How To Edit Video: The Basics
By Peter Williams | Lead Editor, PureMotion
I know I’m stating the obvious here, but video editing is tricky business. It just needs to be said because like any subject, the difference between doing something as a hobby and in a professional capacity is night and day. To the layman, it is a common misconception that editing is a one-dimensional and simple process. It’s just not true though; there’s an awful lot more to editing than meets the eye (quite literally) when it comes to creating engaging, interesting video content that is going to be watched, shared and liked. So this post is all about shedding light on this behind-the-scenes process, for those who aren’t in the know.
How much of a video hinges on the edit?
There are a variety of factors that determine how well a video turns out. It often needs to be thought about and planned from the get-go, sometimes storyboarded, and this careful consideration needs to be followed through to production, and in turn, post-production. Capturing a brand’s key messages in a corporate video, the best action at a live event, or the raw emotion in an interview needs to be done twice; firstly by the production crew and then by the editor. So yes, careful planning and a well executed production does set you up nicely for a good video, but editing plays a huge part and it’s still all too easy to make mistakes if you aren't careful. So how does it all work?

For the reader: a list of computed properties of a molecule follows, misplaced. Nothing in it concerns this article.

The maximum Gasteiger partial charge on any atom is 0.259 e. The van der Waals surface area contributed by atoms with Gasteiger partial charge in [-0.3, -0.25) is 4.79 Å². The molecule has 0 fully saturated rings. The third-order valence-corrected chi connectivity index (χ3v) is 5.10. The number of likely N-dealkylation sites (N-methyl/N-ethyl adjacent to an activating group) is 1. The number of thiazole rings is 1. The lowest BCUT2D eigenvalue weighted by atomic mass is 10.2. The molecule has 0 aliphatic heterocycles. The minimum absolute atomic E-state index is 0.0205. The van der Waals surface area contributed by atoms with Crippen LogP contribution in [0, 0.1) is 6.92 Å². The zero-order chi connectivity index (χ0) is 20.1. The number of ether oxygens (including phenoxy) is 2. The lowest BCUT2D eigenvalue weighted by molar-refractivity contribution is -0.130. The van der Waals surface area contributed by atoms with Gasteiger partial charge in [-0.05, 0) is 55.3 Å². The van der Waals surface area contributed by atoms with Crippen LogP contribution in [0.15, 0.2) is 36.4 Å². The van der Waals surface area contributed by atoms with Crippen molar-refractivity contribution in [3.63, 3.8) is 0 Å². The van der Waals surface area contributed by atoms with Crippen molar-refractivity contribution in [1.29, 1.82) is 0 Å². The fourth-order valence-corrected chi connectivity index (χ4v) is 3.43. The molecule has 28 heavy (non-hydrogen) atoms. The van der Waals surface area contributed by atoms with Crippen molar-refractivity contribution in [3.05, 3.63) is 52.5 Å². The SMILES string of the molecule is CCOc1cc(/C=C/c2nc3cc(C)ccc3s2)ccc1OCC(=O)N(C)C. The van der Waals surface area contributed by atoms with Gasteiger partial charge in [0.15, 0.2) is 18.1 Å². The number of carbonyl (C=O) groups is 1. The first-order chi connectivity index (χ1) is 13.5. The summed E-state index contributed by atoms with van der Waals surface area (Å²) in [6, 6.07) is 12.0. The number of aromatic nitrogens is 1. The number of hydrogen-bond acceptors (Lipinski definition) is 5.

A simplified breakdown of the processes
It’s worth stressing that these processes are ultimately simplified because no two projects are ever the same and the requirements always differ - right from the level of client input to the content and editing style. Still, it offers insight into what goes on during that mysterious process of bringing a video to life.
First thing’s first, footage, graphics, name banners, music, voiceover and anything else to be used has to be organised and accessible. We always name clips and use bins to split up scenes, angles, people, whatever works best based on what we are dealing with. Now the clips are organised and accessible, which is crucial to efficiency.
Creating a ’skeleton’ to work with
We often find we have far more footage to work with than we need. This is a good thing, because it gives us options. We consider the driving force of the video here and get our creative juices flowing. Sometimes we may have a storyboard or notes on what content and messages need to be included. If, however, a client is unsure or has left it to us, we spend the time using markers or making notes to help draw out the key points and best takes, and to cut out any unusable content. If there's dialogue, then we always use our ears as much as our eyes, listen to what people are saying and note the salient points in crafting the video. We always spend the time doing this properly, as it is the basis of the video. We end up with a rough cut of the main driving narrative which acts as a skeleton and has some sense of order and timing, even if it is loose at this stage.